Psittacosis – health advice to bird owners

Public Health England (PHE) is working with South Gloucestershire Council and Bristol City Council to investigate a confirmed case of psittacosis in an individual from Bristol.

Psittacosis is primarily an infection of birds, but can cause pneumonia and other severe health problems in humans. Human infection is usually due to exposure to infected pet birds, such as cockatiels, budgies, other members of the parrot family and pigeons.

Bristol City Council has been in touch with residents living close to the individual who kept the birds, to inform them of the situation and any necessary action to be taken.

The birds kept by the individual have been sold on from a local pet business in South Gloucestershire. There is no evidence that the business is the original source of the infection and the owner is supporting Public Health England and partners with actions to protect public health.

PHE are using this as an opportunity to make the new owners aware of the signs and symptoms of the disease in the birds and themselves.

Sick birds may show signs of sleepiness, shivering, weight loss, breathing difficulties and diarrhoea. Not all birds that are infected will show these signs. Birds can also have a latent infection where they appear healthy and do not show any initial symptoms but they can show symptoms later.

As a precaution, people with concerns relating to birds they have recently purchased (between 28 May and 3 June) are advised to contact their vet to discuss what next steps to take with regards to their bird’s health.

Mike Wade, Deputy Director of Health Protection for Public Health England South West said:

“Members of the public who may have come into contact with birds need to be assured that severe illness as a result of infection from this bacteria is rare.

“However, it is important that those individuals are aware of signs and symptoms and discuss any concerns they may have with their GP.”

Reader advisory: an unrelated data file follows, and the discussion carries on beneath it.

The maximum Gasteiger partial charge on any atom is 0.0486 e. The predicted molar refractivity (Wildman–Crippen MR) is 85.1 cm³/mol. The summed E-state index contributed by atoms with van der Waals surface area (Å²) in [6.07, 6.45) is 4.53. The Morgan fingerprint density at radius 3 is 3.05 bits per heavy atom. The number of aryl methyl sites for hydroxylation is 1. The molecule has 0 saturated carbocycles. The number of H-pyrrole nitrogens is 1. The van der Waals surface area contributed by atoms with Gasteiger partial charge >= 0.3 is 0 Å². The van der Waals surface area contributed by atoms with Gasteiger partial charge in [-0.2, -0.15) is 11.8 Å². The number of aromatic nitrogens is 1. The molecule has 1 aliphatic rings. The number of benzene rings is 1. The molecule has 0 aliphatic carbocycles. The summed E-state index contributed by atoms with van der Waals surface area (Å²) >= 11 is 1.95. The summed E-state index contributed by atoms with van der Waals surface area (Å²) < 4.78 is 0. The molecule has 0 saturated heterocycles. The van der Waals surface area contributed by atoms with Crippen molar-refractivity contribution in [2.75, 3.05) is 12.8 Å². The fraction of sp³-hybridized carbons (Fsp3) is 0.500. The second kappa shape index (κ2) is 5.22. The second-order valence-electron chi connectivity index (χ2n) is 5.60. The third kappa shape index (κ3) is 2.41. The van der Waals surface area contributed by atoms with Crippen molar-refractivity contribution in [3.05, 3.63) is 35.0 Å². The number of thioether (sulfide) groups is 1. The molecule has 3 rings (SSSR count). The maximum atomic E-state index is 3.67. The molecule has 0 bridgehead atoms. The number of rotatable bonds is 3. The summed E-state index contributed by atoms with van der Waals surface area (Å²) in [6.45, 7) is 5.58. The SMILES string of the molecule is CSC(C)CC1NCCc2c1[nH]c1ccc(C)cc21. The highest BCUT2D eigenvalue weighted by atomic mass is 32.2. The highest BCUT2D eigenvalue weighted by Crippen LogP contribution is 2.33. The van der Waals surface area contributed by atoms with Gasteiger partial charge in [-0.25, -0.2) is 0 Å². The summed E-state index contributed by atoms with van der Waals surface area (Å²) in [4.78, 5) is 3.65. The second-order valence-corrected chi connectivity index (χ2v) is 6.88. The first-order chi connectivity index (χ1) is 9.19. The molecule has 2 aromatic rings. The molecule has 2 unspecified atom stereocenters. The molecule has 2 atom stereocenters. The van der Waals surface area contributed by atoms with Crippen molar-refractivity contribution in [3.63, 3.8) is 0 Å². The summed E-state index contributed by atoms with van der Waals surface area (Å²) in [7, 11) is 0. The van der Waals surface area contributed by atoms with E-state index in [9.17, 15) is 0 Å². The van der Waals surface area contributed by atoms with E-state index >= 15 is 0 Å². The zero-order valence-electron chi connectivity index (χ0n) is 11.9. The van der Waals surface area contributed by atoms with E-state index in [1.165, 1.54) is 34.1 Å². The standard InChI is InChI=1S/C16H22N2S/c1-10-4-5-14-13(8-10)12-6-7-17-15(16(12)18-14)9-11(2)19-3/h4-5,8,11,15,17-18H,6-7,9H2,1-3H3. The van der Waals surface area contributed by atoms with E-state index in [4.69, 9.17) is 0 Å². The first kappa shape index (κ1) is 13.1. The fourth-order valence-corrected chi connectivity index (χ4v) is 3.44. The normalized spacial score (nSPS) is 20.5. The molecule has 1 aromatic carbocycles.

In humans, the signs and symptoms of psittacosis appear within four to 30 days after exposure but commonly occur after 10 days.

Symptoms include, fever, chills, cough, weakness or fatigue, muscle and chest, pain, loss of appetite, nausea, vomiting and diarrhoea, headaches, sweating and abnormal intolerance to light.

For more information about psittacosis, please visit

Be Clear on Cancer oesophago-gastric cancer roadshow to visit Bristol next week

Event aims to raise awareness that heartburn most days for three weeks or more could be a sign of oesophageal or stomach cancer

A Be Clear on Cancer roadshow is set to visit Bristol next week to raise awareness of the symptoms of oesophageal and stomach cancers. In particular, the roadshow aims to increase understanding that heartburn most days for three weeks or more could be a sign of oesophageal or stomach cancer and anyone who notices the symptoms should see their doctor.

The most recent data reveals that in Bristol, 88 people are diagnosed with oesophageal or stomach cancer (also known as oesophago-gastric cancers) each year, and approximately 64 people die from these diseases annually.

A new survey commissioned by Public Health England has found that nationally only 1 in 2 people (55%) would visit their doctor if they had heartburn most days for three weeks or more.

According to the survey, 59% of respondents did not know that heartburn could be a sign of cancer with just 15% saying they were certain that it is a symptom.

Another symptom highlighted by the roadshow is that of difficulty swallowing food. Here the survey found that 70% did not know food sticking in the throat could be a sign of cancer and just 13% of those surveyed said they were sure it is a symptom.

Early diagnosis is crucial: around 67% of people diagnosed with oesophago-gastric cancers at the earliest stage survive for at least five years. This figure drops to around 3% for those diagnosed at a late stage.

The Be Clear on Cancer roadshow has been visiting shopping centres across England since 28 January and will be in Bristol on Monday 23 and Tuesday 24 February at the Broadwalk Shopping Centre in Knowle.

At the event, leaflets will be distributed that provide information on oesophago-gastric cancers and a nurse will also be on hand to talk to anyone who has any questions.

Dr Shona Arora, Centre Director for the Avon, Gloucestershire and Wiltshire Public Health England Centre said:

“People may be reluctant to visit their doctor about persistent heartburn, thinking that it’s something they just have to live with, but heartburn most days for three weeks or more could be a sign of cancer.